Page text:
What A Preference for Reading Books Means for Digital Marketing

Dana Sheehan/ Digital Marketing

Our ability to read is constantly evolving. It’s one of the things that our brain is not naturally wired to do, and something that we have to be taught. Yet, it is so essential to our everyday lives, it’s hard to believe that it’s not something that we naturally do.

Reading has always been tied to technology. It wasn’t until a writing utensil and surface were made that we as a species were able to read and write. As technological advances were made to pens and pencils, parchment and paper, so did reading and writing. The printing press was truly innovative and changed our lives in drastic ways. Typewriters sped up the writing process and computers made mass-production accessible to everyone.

Today, we live in an age of endless information. We consume digital content at an amazing rate, averaging 490 minutes a day. Just like previous technological advancements, digital consumption is changing how our brains work and comprehend materials. There is a distinct difference between reading print materials and reading on a screen.

A Preference for Books

It seems counter-intuitive that while we spend enormous amounts of time on our devices, we prefer reading books. Well, sort of. We prefer reading books for longer content. That’s what a recent study by author Naomi S. Baron found. She surveyed students around the world and learned that 92% of college students prefer to read in print – aka books.

This makes sense. Books engage our brains in a way that says “slow down,” rather that the “hurry up” signals we get from screens. The physical act of holding a book allows us to approach it in a linear fashion. We can see how far we’ve progressed. We can feel the pages, and each turn of a page signals progress.

When reading books, we also remember more. There’s no other distractions. The page on your book does not suddenly tell you that a new email came in. We are able to focus. All of this bodes well for students who aren’t reading books for entertainment as much as for learning (although I would argue that learning is entertaining, but you know what I mean).

What This Means for Digital Marketing

Where does that leave those of us using digital methods for our marketing? Digital consumption is high and rising every year, yet we comprehend and remember less of what we read digitally. That seems like an awful waste, doesn’t it?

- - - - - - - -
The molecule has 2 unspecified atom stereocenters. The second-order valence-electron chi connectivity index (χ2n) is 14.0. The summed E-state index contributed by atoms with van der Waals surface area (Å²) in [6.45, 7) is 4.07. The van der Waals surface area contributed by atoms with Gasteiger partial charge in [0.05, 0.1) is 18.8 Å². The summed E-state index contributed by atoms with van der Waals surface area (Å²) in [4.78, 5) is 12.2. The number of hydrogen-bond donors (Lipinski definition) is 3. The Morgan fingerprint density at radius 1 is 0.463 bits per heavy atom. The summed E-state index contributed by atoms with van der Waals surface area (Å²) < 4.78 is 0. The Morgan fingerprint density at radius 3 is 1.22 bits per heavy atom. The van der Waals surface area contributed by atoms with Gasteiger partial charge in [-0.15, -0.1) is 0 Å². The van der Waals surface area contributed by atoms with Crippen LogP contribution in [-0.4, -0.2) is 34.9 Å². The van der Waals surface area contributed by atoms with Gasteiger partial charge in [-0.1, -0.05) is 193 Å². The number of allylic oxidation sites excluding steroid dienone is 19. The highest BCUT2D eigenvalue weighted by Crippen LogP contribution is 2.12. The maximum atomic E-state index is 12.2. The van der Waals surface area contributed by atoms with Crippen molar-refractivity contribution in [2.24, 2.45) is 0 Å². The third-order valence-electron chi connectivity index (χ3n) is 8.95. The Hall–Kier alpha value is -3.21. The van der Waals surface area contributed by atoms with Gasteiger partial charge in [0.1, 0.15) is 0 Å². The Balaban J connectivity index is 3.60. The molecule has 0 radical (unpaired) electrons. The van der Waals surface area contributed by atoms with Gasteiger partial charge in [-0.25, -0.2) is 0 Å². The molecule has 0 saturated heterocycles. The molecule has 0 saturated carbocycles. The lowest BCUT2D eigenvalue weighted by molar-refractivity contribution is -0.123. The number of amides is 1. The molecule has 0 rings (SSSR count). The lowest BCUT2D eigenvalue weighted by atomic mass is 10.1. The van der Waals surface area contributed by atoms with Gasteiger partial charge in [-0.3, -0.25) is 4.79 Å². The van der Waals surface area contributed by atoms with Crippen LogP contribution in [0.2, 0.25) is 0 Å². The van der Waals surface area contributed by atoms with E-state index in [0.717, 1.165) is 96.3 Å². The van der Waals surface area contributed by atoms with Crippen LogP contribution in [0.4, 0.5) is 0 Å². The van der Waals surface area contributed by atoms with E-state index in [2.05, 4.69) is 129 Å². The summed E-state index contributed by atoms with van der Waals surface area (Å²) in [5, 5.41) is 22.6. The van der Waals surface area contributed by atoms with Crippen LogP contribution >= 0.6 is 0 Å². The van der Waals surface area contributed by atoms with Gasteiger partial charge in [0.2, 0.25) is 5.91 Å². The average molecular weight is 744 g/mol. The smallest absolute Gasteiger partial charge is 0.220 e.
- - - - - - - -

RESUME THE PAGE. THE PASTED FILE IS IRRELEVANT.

I propose that this really means that we need to write differently since our brains are reading it differently. Writing for screens is taking content and optimizing it for digital consumption. It’s understanding that these differences do exist, acknowledging them, and then working with them instead of against them.

Duh, right? Yet we all know websites that are terrible. The key is understanding these differences and applying best practices to your online content. You may want to visit this site for more information on how to craft an effective website for your digital marketing campaign. Here’s a few things you can do, right now, to improve your website.

Use Bullets

Bullets are easier to read for lists and makes them scannable.

Use Headers and Subheaders

There are several reasons why this is a good idea. Headers separate content into smaller chunks, giving your readers a way to quickly understand what to expect next. It gives your audience something to scan for clues about what’s on the page. It also helps your page be found by search engines, since they look at the headers to see what the page is about.

Left Justify

In most cases, left justifying your text makes it easier to read, since it’s easier to scan. There are exceptions, but in general, stick to left justifying. This is especially important for longer content.

Use Sentence Case Instead of All Caps

Using ALL CAPS has two problems. First of all, it’s harder to read. Secondly, it feels like you’re being shouted at, and who wants that? The exceptions are buttons and headers, but for general text stick to sentence case. All caps can be used for emphasis if used moderately. Such as in this paragraph.

Writing for digital consumption doesn’t always come easily, and it’s actually harder because you need to put much more effort into writing something short and succinct that makes sense and gets the point across. As Mark Twain once said, “I didn’t have time to write a short letter, so I wrote a long one instead.” It takes time and effort to write good content for digital consumption, but it is well worth it. The time you put in up front will pay off in the end.

Image Credit: Woman Reading a Book in a Chair BY VIKTOR HANACEK

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